July 20 is Glioblastoma Day, which helps raise awareness of one of the rarest and deadliest forms of brain cancer.
The average length of survival for patients after being diagnosed is eight months, according to the National Brain Tumor Society. But doctors are optimistic as advances in research have helped extend patients' lives even for a short period.
"I had always been a relatively healthy person," Israel Lemus said.
For Lemus, glioblastoma came out of nowhere.
"I was getting ready for bed. (I was) brushing my teeth and looked in the mirror, I lost control of my eyes; they started shooting up in the left repeatedly," he said.
Soon after that, he started experiencing full-blown seizures. A few days passed before he was scheduled to have surgery, but at the time, he was only told there was a mass in his brain. It wasn't until weeks later, at just 29 years old, that Lemus received gut-wrenching news. Doctors told him he had very aggressive brain cancer, and he only had two months to live.
"It just turned my life upside down," he said.
But as fate would have it, Lemus found the best team of physicians with UT Health Houston and Memorial Hermann. Now, Dr. Jay-Jiguang Zhu and his colleagues call Lemus a miracle.
"We try to learn from him and many patients we call long-term survivors," Zhu said.
Glioblastoma, or GBM for short, is a fast-growing brain tumor. Zhu said that about 15,000 people a year in the U.S. are diagnosed with this rare cancer.
He explained it comes down to our genes. As our stem cells continue to grow in our brain, sometimes there's a glitch, and that glitch can develop into a mass.
"Our cells (are) dividing all the time," Zhu said. "We don't see it, but that process sometimes, mistakes happen and that mistake allows the cells to grow out of control."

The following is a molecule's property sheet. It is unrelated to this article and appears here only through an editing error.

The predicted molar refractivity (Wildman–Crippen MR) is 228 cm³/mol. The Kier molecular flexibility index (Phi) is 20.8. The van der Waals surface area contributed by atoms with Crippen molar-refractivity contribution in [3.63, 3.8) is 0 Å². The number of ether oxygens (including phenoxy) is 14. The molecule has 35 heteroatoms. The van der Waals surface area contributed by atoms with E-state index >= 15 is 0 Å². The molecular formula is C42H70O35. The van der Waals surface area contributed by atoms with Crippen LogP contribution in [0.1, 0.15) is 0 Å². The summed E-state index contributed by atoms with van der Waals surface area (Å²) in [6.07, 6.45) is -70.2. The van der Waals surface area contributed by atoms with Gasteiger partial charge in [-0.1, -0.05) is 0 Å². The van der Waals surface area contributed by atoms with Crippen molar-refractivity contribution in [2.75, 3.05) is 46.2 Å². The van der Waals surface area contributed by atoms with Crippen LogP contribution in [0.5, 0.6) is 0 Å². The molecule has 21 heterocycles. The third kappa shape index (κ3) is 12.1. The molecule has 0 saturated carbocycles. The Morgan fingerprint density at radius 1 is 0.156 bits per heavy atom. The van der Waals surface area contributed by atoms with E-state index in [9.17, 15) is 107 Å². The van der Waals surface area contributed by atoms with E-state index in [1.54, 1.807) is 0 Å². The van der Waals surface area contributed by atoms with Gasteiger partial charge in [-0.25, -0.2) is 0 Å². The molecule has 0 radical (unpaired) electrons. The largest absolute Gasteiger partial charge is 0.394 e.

While this is very rare, famous people have lost their battle with GBM. President Joe Biden's son, Beau, died in 2015, and Republican Sen. John McCain died in 2018.
Until now, many of us here at ABC13 had only reported these stories. It soon hit too close to home when we talked about one of our own. Rehan Aslam, our former news director, was diagnosed three months into his dream job at our sister station WABC in 2021. On July 7, he lost his battle.
"I think, one day, we will have more effective treatment on the horizon," Zhu said.
For the time being, he said a family support system, a strong team of doctors, and, above all, faith are what have helped miracle patients like Lemus.
"We don't have this magical answer. 'Oh, this is it. We can copy that to many other patients.' We love to know, but don't," he said.
Treatment for each patient is unique. It all depends on the size of the tumor and where it is. Lemus has had three surgeries to remove parts of the mass safely. He's on two types of medication, rounds of radiation, and several rounds of chemo.
While part of the cancer is still embedded in Lemus' brain, his team of doctors has been able to keep it at bay for an amazing six years.
"I was able to get engaged to my girlfriend at the time," he said. "We got married. We bought our first home."
Lemus hopes he can provide a ray of hope for other patients, and know there is life after diagnosis.
"The first thing I do when I wake up and when I go to bed is, thank God for that day," he said.